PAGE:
Settings Adds Dimension

This month in our WordsmithSix blogs, we will be writing on the topic of settings.

Settings Adds Dimension

Rory C. Keel

The setting most often is thought of as only the backdrop to a story. However, many times, the surrounding landscape, or a single small item that is touched or seen may be a pivotal point of change for your character.

History and culture are essential in the setting. Whether your story is placed in ancient history or in more recent times, your characters will have an extra dimension that allows them to come alive to the reader as they interact with the culture of the time. Even future or fantasy genres have a culture and history. History and culture help define who your characters are.

Climate and geography play a big part in the setting of a story. Is it winter or summer? Are your characters in a forest or relaxing on a sandy beach?  The climate may determine how your character will dress. Geography will dictate a person’s activities and how they might react to challenges. Running from a bear, or being stung by a jellyfish while swimming, may even change a plot’s direction.

The setting of a story includes the “When” and “Where” of a story. It brings depth to your characters and fills your story with richness.

Gone, Not Forgotten

Outtakes #19

 Gone, Not Forgotten

I opened DEAD BY NIGHTFALL, the final installment in the DEAD BY trilogy, and read the sweetest memorial to a favorite author. Beverly Beaver, known to her fans as Beverly Barton, had passed away.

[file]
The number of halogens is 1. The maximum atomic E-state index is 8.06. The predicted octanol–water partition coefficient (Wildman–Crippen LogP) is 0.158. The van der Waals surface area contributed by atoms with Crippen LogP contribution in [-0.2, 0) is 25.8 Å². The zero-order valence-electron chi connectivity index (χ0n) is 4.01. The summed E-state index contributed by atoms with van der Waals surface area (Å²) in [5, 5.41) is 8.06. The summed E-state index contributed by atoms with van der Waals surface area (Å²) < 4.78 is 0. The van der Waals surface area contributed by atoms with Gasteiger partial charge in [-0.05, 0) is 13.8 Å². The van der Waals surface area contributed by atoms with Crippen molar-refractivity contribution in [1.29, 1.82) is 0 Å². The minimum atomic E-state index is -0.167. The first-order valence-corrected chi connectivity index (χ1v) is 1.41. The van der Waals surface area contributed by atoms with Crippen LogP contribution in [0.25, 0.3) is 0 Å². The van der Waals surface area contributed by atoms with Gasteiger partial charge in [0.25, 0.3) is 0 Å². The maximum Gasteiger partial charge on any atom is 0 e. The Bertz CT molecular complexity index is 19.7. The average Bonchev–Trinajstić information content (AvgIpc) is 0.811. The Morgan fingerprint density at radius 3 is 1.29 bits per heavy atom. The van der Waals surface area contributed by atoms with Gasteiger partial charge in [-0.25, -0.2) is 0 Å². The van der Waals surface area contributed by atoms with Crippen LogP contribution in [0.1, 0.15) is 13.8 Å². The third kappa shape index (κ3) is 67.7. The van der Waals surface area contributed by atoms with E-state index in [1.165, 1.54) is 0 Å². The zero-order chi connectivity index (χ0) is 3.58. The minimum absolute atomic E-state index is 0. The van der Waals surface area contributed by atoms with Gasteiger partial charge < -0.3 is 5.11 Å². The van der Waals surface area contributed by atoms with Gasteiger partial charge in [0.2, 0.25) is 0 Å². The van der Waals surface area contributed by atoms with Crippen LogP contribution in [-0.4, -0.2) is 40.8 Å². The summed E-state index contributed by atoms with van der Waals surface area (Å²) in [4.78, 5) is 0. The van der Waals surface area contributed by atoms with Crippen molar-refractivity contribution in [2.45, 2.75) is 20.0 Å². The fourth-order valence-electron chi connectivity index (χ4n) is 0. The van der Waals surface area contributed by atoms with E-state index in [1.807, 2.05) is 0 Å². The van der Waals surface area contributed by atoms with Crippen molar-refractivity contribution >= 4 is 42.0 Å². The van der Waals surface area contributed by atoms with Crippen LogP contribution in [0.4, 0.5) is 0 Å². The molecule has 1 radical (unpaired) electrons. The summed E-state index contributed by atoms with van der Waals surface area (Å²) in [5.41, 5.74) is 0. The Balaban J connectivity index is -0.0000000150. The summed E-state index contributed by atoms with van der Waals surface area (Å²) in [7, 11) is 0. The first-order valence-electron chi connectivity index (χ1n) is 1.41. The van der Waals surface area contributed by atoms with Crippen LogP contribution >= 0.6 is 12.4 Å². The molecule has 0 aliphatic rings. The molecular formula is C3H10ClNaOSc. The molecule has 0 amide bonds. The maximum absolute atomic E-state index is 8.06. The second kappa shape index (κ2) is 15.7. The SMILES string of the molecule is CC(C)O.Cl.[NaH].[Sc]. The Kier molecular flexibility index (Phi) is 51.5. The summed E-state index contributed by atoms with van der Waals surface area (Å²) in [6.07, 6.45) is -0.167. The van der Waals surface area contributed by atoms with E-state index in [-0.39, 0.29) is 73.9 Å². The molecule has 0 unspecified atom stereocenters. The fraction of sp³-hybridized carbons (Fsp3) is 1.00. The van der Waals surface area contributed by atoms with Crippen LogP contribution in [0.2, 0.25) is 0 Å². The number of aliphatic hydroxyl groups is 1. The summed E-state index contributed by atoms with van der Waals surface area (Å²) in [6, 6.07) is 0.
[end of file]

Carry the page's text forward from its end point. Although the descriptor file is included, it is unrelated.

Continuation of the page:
Beverly Barton was an award winning New York Times bestselling author of more than fifty books. She had over five million copies of her books in print in fifteen different languages. Her family referred to her writing as her dream career. I’ve read many of her books. She was a master with writing series novels. I would get hooked on book one and then watch the bookstore shelves for the next novel. I was a fan, but I never wrote to let her know how many hours of reading enjoyment she provided me. I never thanked her for teaching me about writing. While we did not meet, her writings gave me insight into improving my own work.

You see, Beverly Barton crafted memorable characters. Her heroes are men with pasts, full of flaws, and searching for redemption. They never excuse their mistakes. Instead they accept responsibility and move forward. They will give their lives to protect those they love. In like manner, heroines are the epitome of the line from the old song, “I am woman, hear me roar”. Her women have strength combined with a softer, nurturing side. They can survive without a man in their lives, but when they meet the man, they commit themselves to the relationship. Like their men, they have flaws, but they accept their imperfections, and grow in spite of them. I learned from her works that villains do not have to have a redeeming quality. After all, true evil does exist in this world.

Beverly’s settings are perfection. She writes of rural towns and mountain communities. Her characters thrive in world capitals. She has the knack of moving the good and the evil seamlessly from a private fortress in the United States to the perverted dens of iniquity in Europe, to Asian locals, and to the south Pacific Islands.

She made me believe what I don’t believe. Through her settings, characterizations, and description, I came to accept the existence of empaths, clairvoyants, and healers. She didn’t force me to believe; instead she created a path that allowed me to come to terms with the concepts and suspend by disbelief.

This talented author entertained me, taught me, and helped me to improve my craft. I will truly miss her stories and her lessons.

Cait Collins